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Inverse Trig Functions and Special Angles

Date: 01/25/2006 at 18:29:16
From: Alan
Subject: inverse trig functions

Find the exact value of the expression arctan(sqrt(3)).

In the solutions manual for this problem it says tan(pi/3) = sqrt(3)
but they don't say how they figured that out.  I need to know how to
figure that out without a calculator or graph because neither one is
allowed on exams.

I know that y = arctan(x) means that tan(y) = x and therefore 
y = arctan(sqrt(3)) means tan(y)=sqrt(3).  How do I know what y is?

Date: 01/26/2006 at 08:22:39
From: Doctor Fenton
Subject: Re: inverse trig functions

Hi Alan,

Thanks for writing to Dr. Math.  You are generally expected to know
the values of the trigonometric functions at "special angles", which
usually refers to those angles arising from the equilateral triangle
(and the bisected equilateral triangle, which gives you a 30-60-90
triangle) and the isosceles right triangle.  That means that you 
should know the exact value of sin, cos, and tan of 0, pi/6 (30),
pi/4 (45), pi/3 (60), and pi/2 (90) (as well as any angle whose
reference angle is one of these).  There is a chart at:

  Trigonometry Formulas 

A mnemonic I like to use is what I call the "half square root" table:

Write a blank chart

      x         sin(x)             cos(x)
      0         sqrt( )/2         sqrt( )/2  
      pi/6      sqrt( )/2         sqrt( )/2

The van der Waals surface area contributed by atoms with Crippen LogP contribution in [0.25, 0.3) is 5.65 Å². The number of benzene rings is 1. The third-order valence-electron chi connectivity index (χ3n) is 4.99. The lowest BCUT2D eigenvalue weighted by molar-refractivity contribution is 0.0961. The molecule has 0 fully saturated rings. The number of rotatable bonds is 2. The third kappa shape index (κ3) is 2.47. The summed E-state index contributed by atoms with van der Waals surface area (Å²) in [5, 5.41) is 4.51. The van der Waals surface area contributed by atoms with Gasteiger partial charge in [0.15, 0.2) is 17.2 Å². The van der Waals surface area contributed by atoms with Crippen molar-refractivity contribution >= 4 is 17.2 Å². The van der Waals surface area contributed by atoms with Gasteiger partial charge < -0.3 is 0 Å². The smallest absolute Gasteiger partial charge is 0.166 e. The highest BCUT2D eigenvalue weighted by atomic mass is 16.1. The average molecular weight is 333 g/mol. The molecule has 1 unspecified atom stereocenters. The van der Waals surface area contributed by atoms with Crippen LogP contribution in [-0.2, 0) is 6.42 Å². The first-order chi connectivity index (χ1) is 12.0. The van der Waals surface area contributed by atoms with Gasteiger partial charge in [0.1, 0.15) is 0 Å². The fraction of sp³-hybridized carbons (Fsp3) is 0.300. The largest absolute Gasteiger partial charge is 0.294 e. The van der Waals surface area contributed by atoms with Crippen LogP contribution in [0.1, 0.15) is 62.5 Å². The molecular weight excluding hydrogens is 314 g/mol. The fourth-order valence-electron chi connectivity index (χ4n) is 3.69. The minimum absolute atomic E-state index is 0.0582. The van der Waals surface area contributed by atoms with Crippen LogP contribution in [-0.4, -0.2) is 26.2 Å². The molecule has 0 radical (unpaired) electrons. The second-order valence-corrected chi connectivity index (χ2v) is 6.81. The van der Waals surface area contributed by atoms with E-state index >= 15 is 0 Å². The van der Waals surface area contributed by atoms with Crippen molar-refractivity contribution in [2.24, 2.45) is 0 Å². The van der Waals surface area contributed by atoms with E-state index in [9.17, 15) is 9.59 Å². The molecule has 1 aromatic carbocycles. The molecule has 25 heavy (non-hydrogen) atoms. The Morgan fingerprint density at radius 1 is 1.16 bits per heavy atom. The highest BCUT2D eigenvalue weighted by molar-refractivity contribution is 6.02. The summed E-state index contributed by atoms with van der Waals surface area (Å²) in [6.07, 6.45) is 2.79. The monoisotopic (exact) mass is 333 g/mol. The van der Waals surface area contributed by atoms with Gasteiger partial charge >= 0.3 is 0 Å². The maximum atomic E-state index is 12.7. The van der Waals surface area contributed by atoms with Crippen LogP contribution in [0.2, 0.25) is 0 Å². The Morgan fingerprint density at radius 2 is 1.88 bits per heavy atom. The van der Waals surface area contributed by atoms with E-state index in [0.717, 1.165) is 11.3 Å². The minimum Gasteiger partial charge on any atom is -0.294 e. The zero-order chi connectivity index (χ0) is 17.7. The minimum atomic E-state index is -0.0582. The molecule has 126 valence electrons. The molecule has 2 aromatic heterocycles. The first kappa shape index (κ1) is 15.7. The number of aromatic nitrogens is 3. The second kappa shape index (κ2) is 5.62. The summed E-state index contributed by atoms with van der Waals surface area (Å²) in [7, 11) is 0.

pi/4      sqrt( )/2         sqrt( )/2   
      pi/3      sqrt( )/2         sqrt( )/2  
      pi/2      sqrt( )/2         sqrt( )/2     .

Now, just fill in the blanks with the numbers 0 through 4, going
downward in the sin(x) column and upward in the cos(x) column.  If you
are familiar with the sine and cosine curves, you can remember that in
the first quadrant the sine starts at 0 and rises to 1, while the
cosine starts at 1 and falls to 0, which helps remember which way to
put in the 0-4 values in this chart.

      x         sin(x)             cos(x)
      0         sqrt(0)/2         sqrt(4)/2  
      pi/6      sqrt(1)/2         sqrt(3)/2  
      pi/4      sqrt(2)/2         sqrt(2)/2   
      pi/3      sqrt(3)/2         sqrt(1)/2  
      pi/2      sqrt(4)/2         sqrt(0)/2    .

When you simplify, you get the usual chart for sin(x) and cos(x):

      x         sin(x)             cos(x)
      0           0                   1
      pi/6       1/2              sqrt(3)/2 
      pi/4     sqrt(2)/2          sqrt(2)/2 
      pi/3     sqrt(3)/2             1/2 
      pi/2        1                   0  .

With this chart, you can find tan(x) and the value of any of the 
reciprocal functions cot(x), sec(x), and csc(x) by using the identity 
tan(x) = sin(x)/cos(x) and the necessary reciprocal identity (such as 
sec(x) = 1/cos(x) ).

If you have any questions, please write back and I will try to 
explain further.

- Doctor Fenton, The Math Forum 
Associated Topics:
High School Trigonometry

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